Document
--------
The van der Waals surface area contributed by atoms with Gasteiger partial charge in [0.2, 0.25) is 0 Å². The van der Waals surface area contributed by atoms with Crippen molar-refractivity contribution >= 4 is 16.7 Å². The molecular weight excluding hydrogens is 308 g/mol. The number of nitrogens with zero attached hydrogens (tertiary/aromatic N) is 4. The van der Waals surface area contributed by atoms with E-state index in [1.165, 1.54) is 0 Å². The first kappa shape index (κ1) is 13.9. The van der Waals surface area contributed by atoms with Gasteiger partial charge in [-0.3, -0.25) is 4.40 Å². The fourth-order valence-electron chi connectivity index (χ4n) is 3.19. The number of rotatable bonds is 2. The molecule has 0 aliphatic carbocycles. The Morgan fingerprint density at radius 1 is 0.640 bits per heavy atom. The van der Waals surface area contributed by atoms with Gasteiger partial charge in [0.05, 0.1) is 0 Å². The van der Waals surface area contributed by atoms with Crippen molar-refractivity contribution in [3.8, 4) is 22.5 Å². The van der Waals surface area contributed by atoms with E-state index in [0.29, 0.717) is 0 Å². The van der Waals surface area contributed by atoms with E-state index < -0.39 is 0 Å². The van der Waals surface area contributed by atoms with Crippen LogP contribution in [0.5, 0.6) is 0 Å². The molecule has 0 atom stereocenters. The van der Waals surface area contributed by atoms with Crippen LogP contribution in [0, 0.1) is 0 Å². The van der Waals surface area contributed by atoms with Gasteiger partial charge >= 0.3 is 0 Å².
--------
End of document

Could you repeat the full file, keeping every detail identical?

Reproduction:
The van der Waals surface area contributed by atoms with Gasteiger partial charge in [0.2, 0.25) is 0 Å². The van der Waals surface area contributed by atoms with Crippen molar-refractivity contribution >= 4 is 16.7 Å². The molecular weight excluding hydrogens is 308 g/mol. The number of nitrogens with zero attached hydrogens (tertiary/aromatic N) is 4. The van der Waals surface area contributed by atoms with E-state index in [1.165, 1.54) is 0 Å². The first kappa shape index (κ1) is 13.9. The van der Waals surface area contributed by atoms with Gasteiger partial charge in [-0.3, -0.25) is 4.40 Å². The fourth-order valence-electron chi connectivity index (χ4n) is 3.19. The number of rotatable bonds is 2. The molecule has 0 aliphatic carbocycles. The Morgan fingerprint density at radius 1 is 0.640 bits per heavy atom. The van der Waals surface area contributed by atoms with Gasteiger partial charge in [0.05, 0.1) is 0 Å². The van der Waals surface area contributed by atoms with Crippen molar-refractivity contribution in [3.8, 4) is 22.5 Å². The van der Waals surface area contributed by atoms with E-state index in [0.29, 0.717) is 0 Å². The van der Waals surface area contributed by atoms with E-state index < -0.39 is 0 Å². The van der Waals surface area contributed by atoms with Crippen LogP contribution in [0.5, 0.6) is 0 Å². The molecule has 0 atom stereocenters. The van der Waals surface area contributed by atoms with Crippen LogP contribution in [0, 0.1) is 0 Å². The van der Waals surface area contributed by atoms with Gasteiger partial charge >= 0.3 is 0 Å².